Expansion of the flexibility and applicability for sub-micrometer patterning in large working volumes is one of the main goals in maskless holographic lithography. We explore two- and three-dimensional holographic pattern projection with the use of spatial light modulator-based (SLM-based) exposure systems. Using a state of the art nanopositioning- and nanometrology-machine (NPMM) allows us to achieve high stitching and alignment accuracy, which results in precise fabricated structures. To reach high quality and resolution of projected patterns, we investigate algorithms for calculating computer generated holograms, which are displayed on the spatial modulator, as well as innovative methods to accelerate a calculation process. Additionally, we investigate an integration of the exposure setup into a NPMM with a compact optical setup. This can be attained for example with the help of modified hologram calculation algorithms or by implementing transmissive light modulators.
3D light shaping has applications in illumination and imaging in optical microscopy, optical lithography and positioning of multiple micro-particles in 3D space. We designed a multi-focal diffractive lens that generates a desired number of highly efficient axial foci with uniform intensity. By overlapping the phase structures of specific diffraction gratings, a 3D array of uniform focal spots in transverse and axial directions can also be generated. Additionally, we integrated a spiral phase into the phase structure of the multi-focal diffractive lens, and generated axial arrays of rotatable structured optical beams such as petal beams and optical ring lattices. Based on the concept of Alvarez-Lohmann lenses, we explore a tunable multi-focal diffractive lens, which provides precise adjustment of the multiple focus positions along the propagation direction. This paves the way for simultaneous and dynamic 3D manipulations and 3D multi-plane fluorescence microscopy.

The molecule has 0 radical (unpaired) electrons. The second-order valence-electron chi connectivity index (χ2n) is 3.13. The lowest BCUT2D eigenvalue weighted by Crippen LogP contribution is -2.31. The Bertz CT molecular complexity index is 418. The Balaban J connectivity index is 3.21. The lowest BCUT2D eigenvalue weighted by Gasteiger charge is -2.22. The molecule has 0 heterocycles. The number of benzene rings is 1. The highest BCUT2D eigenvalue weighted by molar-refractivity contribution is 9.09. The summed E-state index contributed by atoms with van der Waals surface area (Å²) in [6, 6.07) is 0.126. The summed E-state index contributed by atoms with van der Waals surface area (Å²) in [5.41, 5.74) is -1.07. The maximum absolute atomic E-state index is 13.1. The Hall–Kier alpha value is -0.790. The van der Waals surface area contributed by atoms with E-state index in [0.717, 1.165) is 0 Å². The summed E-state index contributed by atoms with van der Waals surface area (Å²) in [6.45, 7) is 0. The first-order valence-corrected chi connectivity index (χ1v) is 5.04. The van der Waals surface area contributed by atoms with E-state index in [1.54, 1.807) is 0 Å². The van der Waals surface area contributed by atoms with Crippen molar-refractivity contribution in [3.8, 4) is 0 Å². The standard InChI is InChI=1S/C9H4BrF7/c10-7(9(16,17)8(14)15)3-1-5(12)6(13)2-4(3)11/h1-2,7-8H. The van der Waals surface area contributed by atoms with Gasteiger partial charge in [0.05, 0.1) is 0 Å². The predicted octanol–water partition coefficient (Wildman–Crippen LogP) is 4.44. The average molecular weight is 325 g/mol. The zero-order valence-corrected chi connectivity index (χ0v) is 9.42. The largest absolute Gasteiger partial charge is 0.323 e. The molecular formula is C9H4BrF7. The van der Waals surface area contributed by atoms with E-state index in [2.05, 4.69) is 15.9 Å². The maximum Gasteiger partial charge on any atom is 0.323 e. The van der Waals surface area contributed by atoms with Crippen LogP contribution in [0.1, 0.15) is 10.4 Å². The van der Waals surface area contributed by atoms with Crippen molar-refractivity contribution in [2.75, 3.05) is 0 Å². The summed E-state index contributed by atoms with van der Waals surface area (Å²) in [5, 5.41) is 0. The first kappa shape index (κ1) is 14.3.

Fluorescence Imaging is a non invasive technique based on the excitation of fluorophores, which then emit light with a longer wavelength. Usually, different filters are used to separate the light of the excitation, so that only the emitted fluorescence light is used for the sample imaging. In a Light Sheet Fluorescence Microscope (LSFM) a fluorescing sample, which can be stained or autofluorescing, is illuminated with a thin sheet of light generated, e.g. by a cylindrical lens. In combination with diffractive optical elements sophisticated light sheet distributions can be formed, for example a focused Talbot carpet for structured illumination with its self-healing properties. The emitted fluorescence light is then imaged through an orthogonally placed detection arm onto a 2D detector. By a relative movement of the sample through the set-up an image stack can be recorded and assembled to a 3D-picture of the sample. Fluorescence lifetime imaging microscopy (FLIM) is an imaging technique which is based on the difference in the lifetimes of fluorescence effects in a sample environment, and can be used as an additional source of information about the observed sample. This is usually achieved by the excitation with a pulsed laser source and single photon detection. The imaging device is synchronized with the pulsed laser and records the photons hitting the detector at a certain time. Frequencies of MHz are used to gather enough information. The image and the additional time domain is then recorded to acquire the decay histogram, which obeys the Poisson statistics. A main application is so-called FRET (Förster Resonance energy transfer) imaging, which e.g. allows advanced monitoring of living cells in combination with a suitable fluorophore. In our group we perform research on innovative LSFM set-ups in combination with FLIM measurements for the characterization of 3D cell cultures on one hand and the structure analysis of silicate materials by means of naturally fluorescing crystals on the other hand.